A new initiative exploring ways for agriculture and hospitality to work more closely together could ease retail’s dominance of the food supply chain, Peter Martin argues

When it comes to food production in the UK, retail calls the shots. Hospitality rarely gets a look in on issues shaping the market – although there’s now a chance that might be about to change.

The onerous nature of contracts placed on farmers and growers by the big supermarket chains is the story that often hits the headlines, but many argue that the bigger problem is the whole structure of the agriculture and horticulture sector focused as it is almost exclusively on retail’s needs.

And the result, as the boss of one specialist wholesaler serving the out-of-home market told me, is that retail’s pressure on margins have, in too many cases, held back badly needed investment and modernisation in domestic production.

Critics argue that a lack of real support from the supermarkets for UK food producers has left many lagging behind European competitors, meaning in turn that they still pays wholesalers to source from across the Channel, especially for fruit and vegetables, even with extra post-Brexit journey times built in.

So it’s perhaps not surprising that there is a growing number among the farming community that would like to see the retailers’ dominance of the market eased – and a new initiative to explore ways for agriculture and hospitality to work more closely together could be seen as part of that process.

This month saw the inaugural meeting of the Food, Farming & Hospitality round table chaired by the National Farmers’ Union (NFU) president Minette Batters, who underlined the logic of the gathering by pointing out that in value terms hospitality already accounts for a hefty slice of the food market.

Representatives from the NFU, UKHospitality and the Royal Academy of Culinary Arts were joined by executives from leading pub, restaurant and hotel businesses, including Greene King, Hawksmoor and Pig Hotels, to discuss a range of common issues. Food security and sustainability were to the fore, along with how to develop a joint approach to government on challenges such as labour shortages.

Conversations were underpinned by a new report produced for the NFU by CGA by NIQ, ‘Food, Farming and Hospitality: Why the British story matters’, focusing on consumer attitudes to British produced food in the out-of-home market, including how local sourcing is seen as an important indicator by the public of a pub or restaurant’s green commitment.

And yes, I was there too as a long-term champion of improving links between the out-of-home market and the agriculture and horticulture community. The round table is an important first step in improving communication and understanding of each other’s needs and challenges and there is plenty to work on.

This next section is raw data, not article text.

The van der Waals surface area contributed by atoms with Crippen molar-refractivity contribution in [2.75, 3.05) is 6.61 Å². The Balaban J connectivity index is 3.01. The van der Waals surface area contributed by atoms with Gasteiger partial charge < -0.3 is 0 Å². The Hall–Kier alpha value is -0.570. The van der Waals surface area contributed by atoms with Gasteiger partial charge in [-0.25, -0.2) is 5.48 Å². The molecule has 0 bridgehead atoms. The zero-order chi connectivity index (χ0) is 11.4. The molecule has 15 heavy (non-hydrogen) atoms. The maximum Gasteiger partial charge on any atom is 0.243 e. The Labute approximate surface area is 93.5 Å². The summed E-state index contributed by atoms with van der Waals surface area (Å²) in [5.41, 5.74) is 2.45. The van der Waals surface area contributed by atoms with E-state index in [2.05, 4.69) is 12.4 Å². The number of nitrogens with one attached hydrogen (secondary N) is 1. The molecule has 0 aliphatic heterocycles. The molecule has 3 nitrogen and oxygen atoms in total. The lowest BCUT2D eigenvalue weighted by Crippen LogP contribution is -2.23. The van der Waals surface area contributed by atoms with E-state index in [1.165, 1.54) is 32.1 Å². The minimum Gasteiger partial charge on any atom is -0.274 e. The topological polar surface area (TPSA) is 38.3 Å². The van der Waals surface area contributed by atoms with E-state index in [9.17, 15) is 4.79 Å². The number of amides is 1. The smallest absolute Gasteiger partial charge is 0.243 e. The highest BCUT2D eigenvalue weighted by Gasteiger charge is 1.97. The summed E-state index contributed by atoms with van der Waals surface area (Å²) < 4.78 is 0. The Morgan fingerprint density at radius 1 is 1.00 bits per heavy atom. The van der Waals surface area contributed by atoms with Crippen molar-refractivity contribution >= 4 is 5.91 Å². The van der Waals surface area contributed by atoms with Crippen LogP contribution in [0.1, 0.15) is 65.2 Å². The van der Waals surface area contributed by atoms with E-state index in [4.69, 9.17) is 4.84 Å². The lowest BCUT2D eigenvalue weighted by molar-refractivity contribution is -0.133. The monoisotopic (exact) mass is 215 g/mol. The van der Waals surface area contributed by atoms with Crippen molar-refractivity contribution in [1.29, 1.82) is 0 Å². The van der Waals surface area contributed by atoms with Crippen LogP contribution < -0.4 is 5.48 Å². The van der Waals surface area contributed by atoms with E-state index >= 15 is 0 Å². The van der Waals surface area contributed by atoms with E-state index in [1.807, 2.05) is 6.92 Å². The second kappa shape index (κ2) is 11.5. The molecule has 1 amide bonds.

Getting hospitality businesses to buy more British food is the underlying aim, and the evidence is that customers would like to see more home-grown produce on menus. But to be really effective the coming together of the two sectors needs to be more than just a flag-waving endeavour.

As Minette Batters said: “Developing relationships between the out-of-home sector and British farmers and growers will create even more opportunities to serve up local food that is safe and fully traceable, providing the provenance the public increasingly appreciates – as well as helping to strengthen our domestic food security.”

That is not to say there aren’t challenges. It is always going to be easier for smaller local pubs, restaurants and hotels to engage with their local farmers to supply them. The big problems for chains are availability, consistency and reliability of supply – as is often said: “Chefs can’t cook a credit note.”

But as the NFU’s report highlights, if the likes of Hawksmoor, with its direct line to its beef producer, or even one of our biggest operators, McDonald’s, can engage effectively, why can’t others? Even allowing GMs or chefs some discretion to source a portion of their menu from local growers and farmers might be a start.

At the heart of this fledgling farm-to-fork conversation lies the whole issue of the food supply chain’s efficiency and effectiveness, now and into the future, from what to produce to carbon targets to technology and automation. And there’s always the government’s role, especially in providing data for farmers on sustainability. If you think hospitality is regulated, try agriculture.

This initiative really does have the potential to start to change things for both sides’ benefit and there’s no obvious downside. So why not lend your voice and get around the table with those friendly farmers?